Learn about global trade and its importance during World Trade Month.
May is World Trade Month, which makes this the perfect time to consider the critical impact agricultural exports have on the U.S.
Agricultural trade plays a big role in both the nation’s farm sector and the American economy. According to the U.S. Department of Agriculture, U.S. exports of food and farm products totaled $138.4 billion in 2017 (up from $134.7 billion in 2016), and farm exports support more than 1.1 million American jobs across the entire economy.
Top Agricultural Exports by State
Notable state ag exports include Texas’ agricultural export trade to Canada and Mexico that totaled more than $3.3 billion and supported 18,674 jobs in 2016. Tennessee is another top state where exports of raw agricultural products add up to nearly $1 billion each year.
Florida is also a major player in ag trade across the globe. In 2015, Florida ranked seventh in the nation for agricultural exports, with more than $4 billion of agriculture commodities shipped outside the U.S. For example, Florida blueberries ship to Japan and Florida-grown grapefruits infuse restaurant beverages in South Korea. Bell peppers, orange juice, and other Fresh From Florida commodities cross the border into Canada, which is the state’s largest export market.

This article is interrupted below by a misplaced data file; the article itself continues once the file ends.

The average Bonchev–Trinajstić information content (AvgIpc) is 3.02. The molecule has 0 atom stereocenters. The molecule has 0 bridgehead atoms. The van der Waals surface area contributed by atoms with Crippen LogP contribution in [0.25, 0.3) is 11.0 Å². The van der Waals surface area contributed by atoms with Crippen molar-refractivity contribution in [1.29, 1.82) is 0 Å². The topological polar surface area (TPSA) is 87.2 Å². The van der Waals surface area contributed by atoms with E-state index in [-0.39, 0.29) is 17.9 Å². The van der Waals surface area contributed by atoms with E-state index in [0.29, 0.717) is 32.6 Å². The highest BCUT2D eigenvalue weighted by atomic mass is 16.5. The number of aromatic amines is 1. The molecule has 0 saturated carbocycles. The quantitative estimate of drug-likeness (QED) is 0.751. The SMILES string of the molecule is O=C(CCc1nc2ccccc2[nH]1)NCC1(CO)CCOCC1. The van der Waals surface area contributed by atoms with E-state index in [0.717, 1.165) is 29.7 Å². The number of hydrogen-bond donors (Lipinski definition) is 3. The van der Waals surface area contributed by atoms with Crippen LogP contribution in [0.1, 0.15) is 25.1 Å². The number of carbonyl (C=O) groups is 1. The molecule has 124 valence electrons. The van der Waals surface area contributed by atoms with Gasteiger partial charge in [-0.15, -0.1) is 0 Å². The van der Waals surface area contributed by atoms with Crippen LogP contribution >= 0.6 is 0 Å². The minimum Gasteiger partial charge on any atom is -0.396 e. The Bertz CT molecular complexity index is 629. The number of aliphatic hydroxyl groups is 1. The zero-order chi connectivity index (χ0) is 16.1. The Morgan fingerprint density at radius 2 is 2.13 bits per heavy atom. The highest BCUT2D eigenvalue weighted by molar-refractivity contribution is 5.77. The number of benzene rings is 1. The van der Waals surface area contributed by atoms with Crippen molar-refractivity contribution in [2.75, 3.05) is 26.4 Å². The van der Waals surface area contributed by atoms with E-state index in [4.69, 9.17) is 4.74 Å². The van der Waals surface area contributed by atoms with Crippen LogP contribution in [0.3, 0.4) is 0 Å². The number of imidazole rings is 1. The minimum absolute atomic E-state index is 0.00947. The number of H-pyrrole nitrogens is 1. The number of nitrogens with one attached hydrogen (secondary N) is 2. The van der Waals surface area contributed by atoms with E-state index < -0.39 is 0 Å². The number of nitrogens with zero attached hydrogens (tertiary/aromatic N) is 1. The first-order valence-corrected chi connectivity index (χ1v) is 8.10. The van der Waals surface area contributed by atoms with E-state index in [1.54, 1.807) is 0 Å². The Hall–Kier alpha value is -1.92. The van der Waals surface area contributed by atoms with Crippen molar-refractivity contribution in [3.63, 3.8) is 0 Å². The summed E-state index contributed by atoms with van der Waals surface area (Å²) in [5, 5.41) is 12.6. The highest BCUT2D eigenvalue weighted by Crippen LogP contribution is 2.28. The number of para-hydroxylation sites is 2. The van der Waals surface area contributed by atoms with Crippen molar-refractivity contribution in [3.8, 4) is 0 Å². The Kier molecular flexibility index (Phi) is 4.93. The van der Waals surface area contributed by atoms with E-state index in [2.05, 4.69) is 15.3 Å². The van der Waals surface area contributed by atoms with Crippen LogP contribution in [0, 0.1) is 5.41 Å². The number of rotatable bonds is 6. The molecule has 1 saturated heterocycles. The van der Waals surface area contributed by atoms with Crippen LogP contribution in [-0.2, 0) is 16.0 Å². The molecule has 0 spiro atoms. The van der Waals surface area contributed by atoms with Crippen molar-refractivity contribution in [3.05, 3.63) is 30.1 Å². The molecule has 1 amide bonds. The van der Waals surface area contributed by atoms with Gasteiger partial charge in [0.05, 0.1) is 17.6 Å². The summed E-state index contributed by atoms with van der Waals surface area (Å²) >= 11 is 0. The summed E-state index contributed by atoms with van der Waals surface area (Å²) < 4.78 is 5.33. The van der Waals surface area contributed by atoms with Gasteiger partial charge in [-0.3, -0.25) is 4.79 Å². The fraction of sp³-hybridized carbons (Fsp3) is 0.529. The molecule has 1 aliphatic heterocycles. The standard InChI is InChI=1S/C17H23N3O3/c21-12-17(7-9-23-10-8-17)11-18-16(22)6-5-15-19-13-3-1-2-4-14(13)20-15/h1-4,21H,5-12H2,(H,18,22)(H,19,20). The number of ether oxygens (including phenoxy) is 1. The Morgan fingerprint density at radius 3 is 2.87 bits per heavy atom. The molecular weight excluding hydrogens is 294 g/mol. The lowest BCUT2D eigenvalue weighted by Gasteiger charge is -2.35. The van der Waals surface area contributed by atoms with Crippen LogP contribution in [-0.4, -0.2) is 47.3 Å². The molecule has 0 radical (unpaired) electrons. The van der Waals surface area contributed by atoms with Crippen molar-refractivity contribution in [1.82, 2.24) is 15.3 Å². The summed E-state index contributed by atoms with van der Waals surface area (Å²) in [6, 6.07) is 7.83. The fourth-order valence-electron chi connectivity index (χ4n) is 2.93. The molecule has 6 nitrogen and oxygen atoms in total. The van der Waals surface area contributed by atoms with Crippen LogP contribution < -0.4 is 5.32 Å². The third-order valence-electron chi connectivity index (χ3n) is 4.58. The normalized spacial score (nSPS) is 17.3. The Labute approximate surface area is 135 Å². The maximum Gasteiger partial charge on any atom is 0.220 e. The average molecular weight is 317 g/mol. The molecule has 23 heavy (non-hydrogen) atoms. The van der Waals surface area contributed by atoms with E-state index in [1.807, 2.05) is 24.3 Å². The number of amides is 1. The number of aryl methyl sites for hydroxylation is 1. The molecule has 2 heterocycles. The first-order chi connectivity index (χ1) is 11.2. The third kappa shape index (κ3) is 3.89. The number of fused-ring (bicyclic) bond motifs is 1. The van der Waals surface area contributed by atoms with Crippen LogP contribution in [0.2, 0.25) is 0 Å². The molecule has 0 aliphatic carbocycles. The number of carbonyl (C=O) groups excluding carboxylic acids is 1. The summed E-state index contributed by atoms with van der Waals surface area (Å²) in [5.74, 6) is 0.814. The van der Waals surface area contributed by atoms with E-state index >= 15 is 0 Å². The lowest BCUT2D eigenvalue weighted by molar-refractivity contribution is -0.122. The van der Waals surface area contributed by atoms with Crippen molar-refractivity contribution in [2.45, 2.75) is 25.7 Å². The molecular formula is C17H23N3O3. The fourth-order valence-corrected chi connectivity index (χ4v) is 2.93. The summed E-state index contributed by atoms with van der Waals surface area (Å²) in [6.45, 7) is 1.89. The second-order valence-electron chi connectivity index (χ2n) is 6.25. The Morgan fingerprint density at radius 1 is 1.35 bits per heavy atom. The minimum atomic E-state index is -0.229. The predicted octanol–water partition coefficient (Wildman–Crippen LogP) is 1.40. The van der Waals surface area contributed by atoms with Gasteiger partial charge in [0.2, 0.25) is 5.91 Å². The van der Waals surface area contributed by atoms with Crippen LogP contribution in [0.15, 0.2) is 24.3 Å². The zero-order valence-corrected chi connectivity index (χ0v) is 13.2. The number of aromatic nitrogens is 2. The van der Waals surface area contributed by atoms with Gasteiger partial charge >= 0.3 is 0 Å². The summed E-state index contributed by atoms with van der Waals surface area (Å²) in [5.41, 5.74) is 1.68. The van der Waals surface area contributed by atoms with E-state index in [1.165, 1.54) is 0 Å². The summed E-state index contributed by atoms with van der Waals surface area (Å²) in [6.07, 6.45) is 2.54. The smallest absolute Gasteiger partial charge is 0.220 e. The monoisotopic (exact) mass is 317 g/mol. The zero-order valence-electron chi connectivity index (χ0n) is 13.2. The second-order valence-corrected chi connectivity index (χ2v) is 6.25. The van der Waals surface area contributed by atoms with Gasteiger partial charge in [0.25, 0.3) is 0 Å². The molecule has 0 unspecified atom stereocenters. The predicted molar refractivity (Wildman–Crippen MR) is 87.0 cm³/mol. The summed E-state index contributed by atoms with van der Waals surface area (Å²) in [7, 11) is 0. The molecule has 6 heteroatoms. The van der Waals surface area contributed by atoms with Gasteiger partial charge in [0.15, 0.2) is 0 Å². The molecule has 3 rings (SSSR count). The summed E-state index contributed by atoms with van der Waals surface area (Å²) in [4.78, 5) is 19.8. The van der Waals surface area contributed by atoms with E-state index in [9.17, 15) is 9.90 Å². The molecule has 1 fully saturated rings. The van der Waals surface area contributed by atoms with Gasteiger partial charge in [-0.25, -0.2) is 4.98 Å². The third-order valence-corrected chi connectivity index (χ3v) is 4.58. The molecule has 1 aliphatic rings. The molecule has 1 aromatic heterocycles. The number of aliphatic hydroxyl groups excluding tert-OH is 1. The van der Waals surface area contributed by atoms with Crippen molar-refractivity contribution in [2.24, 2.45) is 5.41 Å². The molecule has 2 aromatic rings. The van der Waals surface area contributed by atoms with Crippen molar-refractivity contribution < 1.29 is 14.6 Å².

Virginia is another top ag exporter. The state exports agricultural products such as soybeans, chicken meat, wood products, unmanufactured leaf tobacco, a variety of grains, pork, animal feed, cotton, seafood, and raw peanuts, among others. The Virginia Department of Agriculture and Consumer Services reports that the top three export markets for Virginia in 2016 were China, Canada and Switzerland, all filling the same spots they have held since 2013.The same year, agriculture and forestry exports were valued at $2.77 billion – by volume. These exports accounted for more than half of containerized exports moving through the Port of Virginia.
Discover more about agricultural trade by reading about the North American Free Trade Agreement (NAFTA) and its impact on Florida growers, and find out how U.S. and Chinese tariffs may affect America’s farm economy.